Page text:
• For antagonism of neuromuscular blockade with
    anticholinergics, it is best to avoid atropine
    and use glycopyrrolate as it has fewer
    chronotropic effects

Maintenance of Anesthesia
  • Treatment of Hypotension
  • When using sympathomimetic drugs must consider
    the possibility of exaggerated responsiveness of
    hyperthyroid pts. to endogenous or exogenous
  • Therefore, decreased doses of direct-acting
    vasopressors such as phenylephrine may be a
    better choice than ephedrine, which acts in part
    by provoking the release of catecholamines

Regional Anesthesia for Hyperthyroid Patients
  • Causes a sympathetic nervous system blockade
  • May be a useful choice in hyperthyroid patients,
    assuming there is no evidence of high-output
    congestive heart failure
  • Continuous epidural may be preferable to spinal
    because of the slower onset of sympathetic
    nervous system blockade

Regional Anesthesia for Hyperthyroid Patients
  • If hypotension occurs, decreased doses of
    phenylephrine are recommended
  • Epinephrine should not be added to local
    anesthetics, as systemic absorption of this
    catecholamine could produce exaggerated
    circulatory responses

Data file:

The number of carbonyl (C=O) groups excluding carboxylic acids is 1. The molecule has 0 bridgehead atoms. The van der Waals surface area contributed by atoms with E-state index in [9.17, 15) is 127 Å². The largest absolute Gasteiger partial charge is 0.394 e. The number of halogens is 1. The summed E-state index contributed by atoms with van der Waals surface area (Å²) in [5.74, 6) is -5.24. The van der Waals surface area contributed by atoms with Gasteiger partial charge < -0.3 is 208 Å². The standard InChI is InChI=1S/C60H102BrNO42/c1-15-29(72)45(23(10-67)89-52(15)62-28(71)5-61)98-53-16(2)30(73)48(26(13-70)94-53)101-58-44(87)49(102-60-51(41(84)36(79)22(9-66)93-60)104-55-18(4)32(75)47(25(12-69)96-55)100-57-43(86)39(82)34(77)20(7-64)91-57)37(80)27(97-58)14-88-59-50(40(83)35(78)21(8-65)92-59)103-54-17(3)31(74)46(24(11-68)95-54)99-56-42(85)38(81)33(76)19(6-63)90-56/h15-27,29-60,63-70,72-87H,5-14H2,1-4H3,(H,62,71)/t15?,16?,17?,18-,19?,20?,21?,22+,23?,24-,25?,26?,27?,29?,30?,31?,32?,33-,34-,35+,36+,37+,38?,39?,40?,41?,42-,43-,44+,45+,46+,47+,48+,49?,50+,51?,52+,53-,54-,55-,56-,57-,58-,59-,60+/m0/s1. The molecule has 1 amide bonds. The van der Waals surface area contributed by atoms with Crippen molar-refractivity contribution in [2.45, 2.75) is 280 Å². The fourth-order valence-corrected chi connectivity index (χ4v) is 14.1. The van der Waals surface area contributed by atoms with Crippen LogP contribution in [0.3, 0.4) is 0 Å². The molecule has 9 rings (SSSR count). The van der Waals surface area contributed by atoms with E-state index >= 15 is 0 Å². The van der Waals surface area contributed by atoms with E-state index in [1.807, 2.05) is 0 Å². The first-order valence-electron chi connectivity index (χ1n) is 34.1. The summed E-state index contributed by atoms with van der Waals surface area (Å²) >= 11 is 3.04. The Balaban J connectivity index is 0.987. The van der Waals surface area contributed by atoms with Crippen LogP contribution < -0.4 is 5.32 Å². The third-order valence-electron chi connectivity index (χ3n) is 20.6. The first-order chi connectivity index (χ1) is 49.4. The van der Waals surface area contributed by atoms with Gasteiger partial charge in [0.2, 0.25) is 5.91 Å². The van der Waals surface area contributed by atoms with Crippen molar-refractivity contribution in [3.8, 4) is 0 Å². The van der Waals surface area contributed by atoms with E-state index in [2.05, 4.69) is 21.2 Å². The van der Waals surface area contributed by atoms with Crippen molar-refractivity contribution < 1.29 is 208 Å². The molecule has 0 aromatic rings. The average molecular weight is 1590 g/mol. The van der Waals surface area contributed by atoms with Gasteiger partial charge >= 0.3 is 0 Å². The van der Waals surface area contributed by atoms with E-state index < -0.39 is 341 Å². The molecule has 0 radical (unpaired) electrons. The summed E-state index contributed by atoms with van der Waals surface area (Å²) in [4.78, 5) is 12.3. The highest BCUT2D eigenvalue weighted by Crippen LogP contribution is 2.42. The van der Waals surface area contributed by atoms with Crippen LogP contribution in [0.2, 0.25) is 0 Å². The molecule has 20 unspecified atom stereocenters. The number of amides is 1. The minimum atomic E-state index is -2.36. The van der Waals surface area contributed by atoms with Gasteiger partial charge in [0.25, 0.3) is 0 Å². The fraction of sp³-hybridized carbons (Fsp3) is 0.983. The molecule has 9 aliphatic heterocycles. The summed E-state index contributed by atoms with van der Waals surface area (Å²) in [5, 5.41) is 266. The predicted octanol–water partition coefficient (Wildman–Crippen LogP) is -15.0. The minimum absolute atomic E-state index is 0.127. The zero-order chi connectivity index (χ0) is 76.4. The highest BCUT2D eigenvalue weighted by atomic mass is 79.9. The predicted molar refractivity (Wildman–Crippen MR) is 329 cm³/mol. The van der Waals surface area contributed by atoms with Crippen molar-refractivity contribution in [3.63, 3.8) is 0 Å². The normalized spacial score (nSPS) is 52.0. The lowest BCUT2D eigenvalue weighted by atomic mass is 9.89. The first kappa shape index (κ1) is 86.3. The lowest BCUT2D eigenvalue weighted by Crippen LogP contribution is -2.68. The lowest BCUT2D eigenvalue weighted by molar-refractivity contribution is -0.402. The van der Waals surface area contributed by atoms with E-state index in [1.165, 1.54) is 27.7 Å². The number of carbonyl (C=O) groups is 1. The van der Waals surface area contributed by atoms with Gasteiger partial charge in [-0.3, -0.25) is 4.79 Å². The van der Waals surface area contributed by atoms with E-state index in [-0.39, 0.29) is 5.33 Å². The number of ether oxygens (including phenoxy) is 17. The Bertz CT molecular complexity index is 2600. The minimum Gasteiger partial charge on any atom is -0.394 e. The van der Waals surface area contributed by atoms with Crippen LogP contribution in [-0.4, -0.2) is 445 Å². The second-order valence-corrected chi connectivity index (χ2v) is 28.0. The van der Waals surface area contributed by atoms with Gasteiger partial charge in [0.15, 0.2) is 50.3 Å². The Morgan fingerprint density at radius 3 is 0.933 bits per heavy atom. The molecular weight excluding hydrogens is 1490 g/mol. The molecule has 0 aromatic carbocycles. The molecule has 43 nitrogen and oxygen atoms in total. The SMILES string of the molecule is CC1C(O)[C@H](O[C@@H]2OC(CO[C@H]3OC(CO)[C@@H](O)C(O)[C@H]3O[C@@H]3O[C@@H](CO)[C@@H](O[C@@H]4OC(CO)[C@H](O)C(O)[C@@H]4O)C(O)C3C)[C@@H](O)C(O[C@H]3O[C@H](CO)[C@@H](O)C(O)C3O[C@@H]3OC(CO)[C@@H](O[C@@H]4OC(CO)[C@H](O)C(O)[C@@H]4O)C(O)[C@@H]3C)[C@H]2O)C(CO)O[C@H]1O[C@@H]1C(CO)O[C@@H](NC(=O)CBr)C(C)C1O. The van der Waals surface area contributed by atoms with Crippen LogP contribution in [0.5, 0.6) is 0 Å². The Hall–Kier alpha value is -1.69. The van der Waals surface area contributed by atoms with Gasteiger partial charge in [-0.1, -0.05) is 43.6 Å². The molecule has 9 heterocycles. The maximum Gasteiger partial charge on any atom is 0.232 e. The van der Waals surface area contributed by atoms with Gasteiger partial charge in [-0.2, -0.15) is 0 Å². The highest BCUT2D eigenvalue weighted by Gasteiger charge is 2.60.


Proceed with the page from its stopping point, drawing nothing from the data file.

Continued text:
• Decreased circulating concentration of T3 and T4
  • Present in 0.5 to 0.8 of adults
  • Diagnosis based on clinical S/S plus confirmation
    of decreased thyroid gland function as
    demonstrated by appropriate tests

  • Causes The etiology of hypothyroidism is
    categorized as
  • Primarydestruction of the thyroid gland
  • Secondarycentral nervous system dysfunction
  • Chronic thyroiditis (Hashimotos thyroiditis) is
    the most common cause

Etiology of Hypothyroidism
  • Primary Hypothyroidism
  • Thyroid Gland Dysfunction
  • Hashimotos thyroiditis
  • Previous subtotal thyroidectomy
  • Previous radioiodine therapy
  • Irradiation of the neck

Etiology of Hypothyroidism
  • Primary hypothyroidism
  • Thyroid hormone deficiency
  • Antithyroid drugs
  • Excess iodide (inhibits release)
  • Dietary iodine deficiency

Etiology of Hypothyroidism
  • Secondary hypothyroidism
  • Hypothalamic dysfunction
  • Thyrotropin-releasing hormone
  • deficiency
  • Anterior pituitary dysfunction
  • Thyrotropin hormone deficiency

  • Signs and Symptoms
  • -Decreased metabolic activity
  • -Lethargy is prominent
  • -Intolerance to cold
  • -Cardiovascular changes are often the earliest
    clinical manifestations
  • -bradycardia
  • -decreased stroke volume and contractility
  • -decreased cardiac output

  • -increased SVR
  • -systemic hypertension, especially diastolic
    hypertension occurs in about 15 of hypothyroid